Variant strains of the coronavirus now account for more than half of new cases of COVID-19, and the average number of new infections each day has doubled in the last month, state health officials said Thursday.
And while a 4-3 majority of the Wisconsin Supreme Court ended the statewide mask mandate a week ago, the public health prescription is to act like it’s still in effect.
“We are not ready to go back to life pre-COVID,” said Julie Willems Van Dijk, deputy secretary for the Wisconsin Department of Health Services (DHS) at a pandemic media briefing. “I want to be really clear — there may not be a statewide mask mandate anymore. But that doesn’t decrease one iota the need for everybody to behave as if there is a state mask mandate. The worst thing in the world we can do right now is say, ‘no mandate, no mask.’”
The number of new confirmed cases of COVID 19 in a day topped 1,000 for the first time in nearly two months on Thursday, according to DHS. The seven-day average of cases reached 733 on Thursday — compared with 380 the week of March 10, according to Ryan Westergaard, chief medical officer in the Bureau of Communicable Diseases at DHS.
Deaths and hospitalizations are up much less dramatically, but Van Dijk observed that those are lagging indicators of the pandemic
Emerging variants in the virus, led by one first encountered in England and known as B.1.1.7, appear to account for more than half of the new infections. “I expect that in the next few weeks, if not already, B.1.1.7 will be the predominant strain in Wisconsin,” Westergaard said. “The trend is very clearly in that direction everywhere.”
The variants spread more easily than the original SARS CoV-2 virus responsible for the pandemic. So far all three of the available vaccines appear to protect against them, and especially against severe disease or death, but the variant strains still complicate efforts to fight the virus.
“The risk then is that these more dangerous strains of the virus can spread throughout the population, and eventually become the predominant strain that’s going around in the community,” Westergaard said. “And then we’re left with an epidemic that is more difficult to control than the one we had several months ago. Unfortunately, this is exactly what we’re experiencing.”
Thursday DHS began displaying more detailed information on virus variants in the state on a web page it has dedicated to tracking the variants’ spread. About 5-10% of the positive tests for the virus are analyzed more closely to detect variants.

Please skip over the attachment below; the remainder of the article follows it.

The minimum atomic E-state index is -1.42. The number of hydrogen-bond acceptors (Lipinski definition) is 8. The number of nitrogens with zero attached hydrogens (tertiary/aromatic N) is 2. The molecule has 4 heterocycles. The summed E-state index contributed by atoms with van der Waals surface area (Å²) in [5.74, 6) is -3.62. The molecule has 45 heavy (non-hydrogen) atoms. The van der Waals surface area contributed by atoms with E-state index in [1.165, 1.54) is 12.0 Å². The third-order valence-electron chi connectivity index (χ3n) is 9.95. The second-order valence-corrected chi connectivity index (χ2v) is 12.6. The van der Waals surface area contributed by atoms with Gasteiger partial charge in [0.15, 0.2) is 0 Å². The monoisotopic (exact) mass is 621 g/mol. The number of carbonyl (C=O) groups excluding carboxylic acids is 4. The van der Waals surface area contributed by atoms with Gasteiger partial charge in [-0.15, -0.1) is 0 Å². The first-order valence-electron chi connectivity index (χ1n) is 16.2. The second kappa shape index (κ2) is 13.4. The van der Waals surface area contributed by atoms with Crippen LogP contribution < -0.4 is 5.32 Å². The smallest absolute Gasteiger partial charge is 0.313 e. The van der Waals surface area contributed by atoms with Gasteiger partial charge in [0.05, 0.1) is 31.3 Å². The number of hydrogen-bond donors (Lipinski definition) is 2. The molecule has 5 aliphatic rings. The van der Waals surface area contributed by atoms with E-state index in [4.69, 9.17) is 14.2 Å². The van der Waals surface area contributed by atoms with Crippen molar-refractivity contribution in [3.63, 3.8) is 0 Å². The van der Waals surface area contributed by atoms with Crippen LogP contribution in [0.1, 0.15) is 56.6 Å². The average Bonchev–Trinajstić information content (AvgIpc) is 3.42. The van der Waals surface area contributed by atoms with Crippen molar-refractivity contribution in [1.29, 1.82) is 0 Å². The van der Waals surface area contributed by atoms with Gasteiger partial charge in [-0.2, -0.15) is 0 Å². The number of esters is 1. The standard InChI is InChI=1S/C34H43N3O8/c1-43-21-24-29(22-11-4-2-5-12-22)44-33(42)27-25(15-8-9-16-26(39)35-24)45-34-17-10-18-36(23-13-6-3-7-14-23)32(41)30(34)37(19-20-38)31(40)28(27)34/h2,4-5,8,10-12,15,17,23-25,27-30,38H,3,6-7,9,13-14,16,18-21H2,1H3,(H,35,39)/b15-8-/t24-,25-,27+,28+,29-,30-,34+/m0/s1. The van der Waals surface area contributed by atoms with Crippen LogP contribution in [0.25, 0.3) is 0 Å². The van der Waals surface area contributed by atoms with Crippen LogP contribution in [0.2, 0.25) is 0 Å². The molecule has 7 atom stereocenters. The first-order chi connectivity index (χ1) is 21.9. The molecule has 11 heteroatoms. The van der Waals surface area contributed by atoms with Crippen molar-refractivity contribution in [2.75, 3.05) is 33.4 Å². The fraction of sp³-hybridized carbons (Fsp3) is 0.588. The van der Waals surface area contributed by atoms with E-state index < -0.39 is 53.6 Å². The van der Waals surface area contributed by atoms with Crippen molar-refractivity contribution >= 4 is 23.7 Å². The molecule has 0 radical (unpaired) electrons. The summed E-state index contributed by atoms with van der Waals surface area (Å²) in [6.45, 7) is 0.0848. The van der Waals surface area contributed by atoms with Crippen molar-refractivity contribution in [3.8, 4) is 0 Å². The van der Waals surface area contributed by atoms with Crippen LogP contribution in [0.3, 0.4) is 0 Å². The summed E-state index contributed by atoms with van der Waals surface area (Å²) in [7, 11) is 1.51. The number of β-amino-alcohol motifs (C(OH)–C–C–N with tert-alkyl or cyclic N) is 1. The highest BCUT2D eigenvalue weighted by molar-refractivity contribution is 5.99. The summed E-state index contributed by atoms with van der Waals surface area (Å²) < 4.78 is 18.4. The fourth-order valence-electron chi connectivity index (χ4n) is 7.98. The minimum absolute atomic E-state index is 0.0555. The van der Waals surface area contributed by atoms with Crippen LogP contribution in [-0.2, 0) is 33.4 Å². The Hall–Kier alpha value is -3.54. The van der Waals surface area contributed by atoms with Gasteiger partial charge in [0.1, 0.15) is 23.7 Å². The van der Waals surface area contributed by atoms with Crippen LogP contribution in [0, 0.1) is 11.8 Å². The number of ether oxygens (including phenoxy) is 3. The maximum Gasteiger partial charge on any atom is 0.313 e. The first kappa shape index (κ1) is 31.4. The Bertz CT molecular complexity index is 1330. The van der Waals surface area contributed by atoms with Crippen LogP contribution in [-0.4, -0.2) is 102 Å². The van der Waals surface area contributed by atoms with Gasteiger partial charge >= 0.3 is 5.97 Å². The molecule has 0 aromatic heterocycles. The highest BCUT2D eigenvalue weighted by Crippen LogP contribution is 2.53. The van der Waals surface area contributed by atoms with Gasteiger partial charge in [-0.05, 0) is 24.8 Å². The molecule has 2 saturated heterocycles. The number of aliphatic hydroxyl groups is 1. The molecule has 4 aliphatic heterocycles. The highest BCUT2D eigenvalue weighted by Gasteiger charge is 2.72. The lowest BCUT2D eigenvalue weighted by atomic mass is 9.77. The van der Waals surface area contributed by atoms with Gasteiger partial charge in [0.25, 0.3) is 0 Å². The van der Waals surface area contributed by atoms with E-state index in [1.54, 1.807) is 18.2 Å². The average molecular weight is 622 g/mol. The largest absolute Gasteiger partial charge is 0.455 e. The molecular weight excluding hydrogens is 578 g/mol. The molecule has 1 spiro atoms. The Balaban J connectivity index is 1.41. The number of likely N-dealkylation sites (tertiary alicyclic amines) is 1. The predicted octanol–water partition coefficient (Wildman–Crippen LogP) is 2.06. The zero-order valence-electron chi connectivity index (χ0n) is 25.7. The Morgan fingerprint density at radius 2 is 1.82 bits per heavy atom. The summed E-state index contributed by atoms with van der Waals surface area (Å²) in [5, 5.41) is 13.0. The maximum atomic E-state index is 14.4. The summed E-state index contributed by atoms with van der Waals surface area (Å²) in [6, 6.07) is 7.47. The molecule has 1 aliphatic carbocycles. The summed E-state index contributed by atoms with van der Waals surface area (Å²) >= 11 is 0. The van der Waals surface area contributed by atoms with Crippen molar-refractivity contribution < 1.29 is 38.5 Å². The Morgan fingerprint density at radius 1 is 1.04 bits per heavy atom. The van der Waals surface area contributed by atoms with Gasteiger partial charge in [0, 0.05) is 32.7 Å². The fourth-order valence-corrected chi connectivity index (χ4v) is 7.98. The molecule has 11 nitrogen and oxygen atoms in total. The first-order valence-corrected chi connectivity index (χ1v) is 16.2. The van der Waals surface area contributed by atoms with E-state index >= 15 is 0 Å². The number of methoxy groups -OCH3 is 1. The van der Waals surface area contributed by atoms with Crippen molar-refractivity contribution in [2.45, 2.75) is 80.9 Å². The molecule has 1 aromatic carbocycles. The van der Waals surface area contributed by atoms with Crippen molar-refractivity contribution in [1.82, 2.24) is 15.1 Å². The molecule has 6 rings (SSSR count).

Vaccines haven’t yet been approved for children, and might not be for several months, but children appear to be more susceptible to some of the variants.
“A greater proportion of the cases that we’re seeing this month compared to previous months are children under 18,” Westergaard said. There have been racial and ethnic disparities in who gets the virus, he added — especially in severe forms of the disease.
Wisconsin has identified 88 cases of Multisystem Inflammatory Syndrome in Children (MIS-C), and Westergaard said the condition is about seven times more common among Black children than among white children.
On the plus side, more than one in three Wisconsin residents have now had at least one vaccination for COVID-19, including more than three out of every four people 65 or older, said Van Dijk. Among that age group, more than 65% have completed their vaccination, which for most requires a two-shot series.
In all, 1.3 million Wisconsin residents have gotten a complete vaccine — either two shots of Pfizer or Moderna inoculations, or a single Johnson & Johnson shot, Van Dijk said. But vaccines alone aren’t yet sufficiently widespread to curb the virus by themselves.
“Let’s be frank — we know people have pandemic fatigue and are ready to be done with this,” Van Dijk said. “But let’s also be frank — that we don’t want to be done with this with hundreds and hundreds more of our friends and family having lost their lives if we fail to keep at it for a bit more time.”
Wisconsin “is racing against the variants with the vaccine” — and that means, she added, besides continuing to mask, avoid crowds and maintain physical distance with others, people need to get vaccinated and encourage friends and family who might be hesitant to get vaccinated as well. “How we can all support each other in getting our vaccine, because our vaccine is what will help us start to tamp down the variants.”
Westergaard urged caution before relaxing any public health guidelines beyond the guidance from the Centers for Disease Control and Prevention (CDC), which has stated that fully vaccinated people can safely engage in very small, limited indoor gatherings without masks.
“I’m very uncomfortable with the idea of loosening anything,” he said. Even without a mask mandate, suggesting that communities, businesses and especially schools might dispense with masking “would be a grave mistake.”
Media and public figures can set examples for continuing to observe the needed precautions, Westergaard added: “The more we can spread the word, the more we can engage thought leaders and opinion leaders to make these things normal and respected activities, I think the better off we’ll be.”
“The answer to getting through to the other side of this pandemic is not vaccines or masks,” Van Dijk said. “It’s vaccines and masks.”